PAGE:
[Nagios-devel] [PATCH] Re: alternative scheduler

Andreas Ericsson ae at op5.se
Fri Dec 3 13:28:18 UTC 2010


On 12/03/2010 02:05 PM, Fredrik Thulin wrote:
> On Fri, 2010-12-03 at 12:55 +0100, Andreas Ericsson wrote:
> ...
>>> No, actually not. Erlang is a soft real time system. My approach was to
>>> ask the Erlang VM to send me a tick every N ms (N = 300s * 1000 / number
>>> of checks). So if N is 50, the VM will signal me once every 50 ms, very
>>> precisely and without any drift.
>>>
>>
>> If N is constant, it can't be the lvalue of the above expression.
> 
> I meant to say that N is calculated when the list of checks is
> (re)loaded. As I don't even try to have retry_intervals and such, a
> steady tick interval works great as long as I can finish initiating
> another service check in between ticks.
> 

Ah, right. And initiating a check is quite cheap until they start
piling up when the network goes bad, which you sort of avoid by using
a constant stream of executing checks, so you always know there'll be
constant load on the system you're monitoring from. I'm wondering if
that doesn't sort of solve the problem in the wrong direction though,
since the monitoring system is supposed to serve the other systems and
endure the inconveniences it suffers itself as best it can. Sort of.

> Note that I say initiate, not complete - I have more cores that can
> finish the job of starting the check.
> 

Yes. Adding a separate reaper thread to Nagios would be suspect nr 1
when it comes to revamping the scheduler. Hitting the disk instead of
just adding the results to a constantly emptied queue is just outright
insane. I expect it was done that way since the performance-data handling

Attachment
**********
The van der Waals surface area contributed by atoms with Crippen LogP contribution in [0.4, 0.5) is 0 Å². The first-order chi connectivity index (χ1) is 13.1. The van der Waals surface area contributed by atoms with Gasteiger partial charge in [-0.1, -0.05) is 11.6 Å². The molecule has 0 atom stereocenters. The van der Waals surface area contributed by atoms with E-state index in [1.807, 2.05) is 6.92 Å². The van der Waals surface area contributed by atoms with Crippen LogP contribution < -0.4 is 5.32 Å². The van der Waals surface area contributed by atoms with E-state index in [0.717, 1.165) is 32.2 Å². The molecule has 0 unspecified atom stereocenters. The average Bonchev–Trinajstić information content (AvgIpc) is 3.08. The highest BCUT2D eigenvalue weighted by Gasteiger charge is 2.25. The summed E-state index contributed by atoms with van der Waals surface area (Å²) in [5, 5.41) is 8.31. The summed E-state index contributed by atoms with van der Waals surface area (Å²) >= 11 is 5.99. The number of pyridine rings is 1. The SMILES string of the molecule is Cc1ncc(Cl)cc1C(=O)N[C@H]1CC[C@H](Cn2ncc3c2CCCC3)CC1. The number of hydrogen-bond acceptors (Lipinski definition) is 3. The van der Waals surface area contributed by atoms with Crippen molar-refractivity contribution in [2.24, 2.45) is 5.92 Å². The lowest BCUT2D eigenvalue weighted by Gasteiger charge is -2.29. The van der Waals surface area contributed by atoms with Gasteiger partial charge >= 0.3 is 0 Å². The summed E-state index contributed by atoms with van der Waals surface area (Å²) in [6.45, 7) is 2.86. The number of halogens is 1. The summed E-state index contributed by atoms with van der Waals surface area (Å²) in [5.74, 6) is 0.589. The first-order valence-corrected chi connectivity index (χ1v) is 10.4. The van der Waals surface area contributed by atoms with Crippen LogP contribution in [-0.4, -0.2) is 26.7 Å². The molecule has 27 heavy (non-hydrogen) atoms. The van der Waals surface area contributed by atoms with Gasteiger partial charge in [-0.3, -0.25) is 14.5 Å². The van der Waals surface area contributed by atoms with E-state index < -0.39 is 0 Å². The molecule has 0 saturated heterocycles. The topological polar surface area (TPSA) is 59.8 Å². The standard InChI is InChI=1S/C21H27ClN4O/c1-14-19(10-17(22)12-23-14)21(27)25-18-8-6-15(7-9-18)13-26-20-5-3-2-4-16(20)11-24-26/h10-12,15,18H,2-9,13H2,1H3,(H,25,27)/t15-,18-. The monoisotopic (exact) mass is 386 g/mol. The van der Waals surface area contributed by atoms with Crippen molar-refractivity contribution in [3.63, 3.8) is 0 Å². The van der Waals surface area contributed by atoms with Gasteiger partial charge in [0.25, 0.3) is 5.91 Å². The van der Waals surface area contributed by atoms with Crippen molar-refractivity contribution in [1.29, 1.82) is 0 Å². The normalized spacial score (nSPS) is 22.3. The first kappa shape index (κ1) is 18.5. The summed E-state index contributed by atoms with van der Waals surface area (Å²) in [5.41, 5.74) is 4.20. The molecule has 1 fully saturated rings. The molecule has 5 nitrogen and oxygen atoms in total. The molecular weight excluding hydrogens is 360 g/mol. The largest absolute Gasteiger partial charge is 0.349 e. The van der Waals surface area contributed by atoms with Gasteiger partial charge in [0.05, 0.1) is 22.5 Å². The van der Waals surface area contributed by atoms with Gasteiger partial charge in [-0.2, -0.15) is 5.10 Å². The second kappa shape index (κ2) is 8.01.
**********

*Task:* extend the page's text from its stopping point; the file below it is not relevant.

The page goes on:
wasn't thread-safe earlier. With my recent changes to remedy that, I see
no real reason to hit the disk once for each finished check anymore.

>>> I then just had to finish starting another check command in =<   49 ms,
>>> and go back to sleep. All handling of check results is done completely
>>> asynchronous to this starting of new checks.
>>>
>>> This is all in src/npers_spawner.erl if anyone is interested in the
>>> details.
>>>
>>
>> That's still "doing more than you did before", on a system level, so the
>> previous implementation must have been buggy somehow. Perhaps erlang
>> blocked a few signals when the signal handler was already running, or
>> perhaps you didn't start enough checks per tick?
> 
> I agree it is more work for the scheduler, but that is better than
> having under-utilized additional CPUs/cores, right?
> 

So long as the net effect is that you can run more checks with it, yes, but
an exponential algorithm will always beat a non-exponential one, so with a
large enough number of checks you'll run into the reverse situation, where
the scheduler eats so much overhead that you no longer have cpu power left
to actually run any checks.

>> If the above expression was correct (N is not constant), this algorithm
>> makes the cost for running a single check exponential with the number of
>> checks to run. Ie, the more checks you have, the more expensive each check
>> will become. The curve will converge on (infinity - 1) faster with a larger
>> exponent. In this case, the exponent is ticks/sec, so reducing the ticktime
>> means you're effectively reducing performance unless there are other
>> factors involved that shaves enough cycles to make this change disappear
>> in the noise.
> 
> Sorry, you lost me here. Perhaps I just failed to explain what N was?
> 

What I mean is that each tick costs a couple of cpu cycles. I don't know how
many, but that's irrelevant. With your algorithm the cost per check is higher
the more checks one have, which is a Bad Thing(tm) indeed, since it inevitably
means that the runtime cost per check converges on infinity.

-- 
Andreas Ericsson                   andreas.ericsson at op5.se
OP5 AB                             www.op5.se
Tel: +46 8-230225                  Fax: +46 8-230231

Considering the successes of the wars on alcohol, poverty, drugs and
terror, I think we should give some serious thought to declaring war
on peace.




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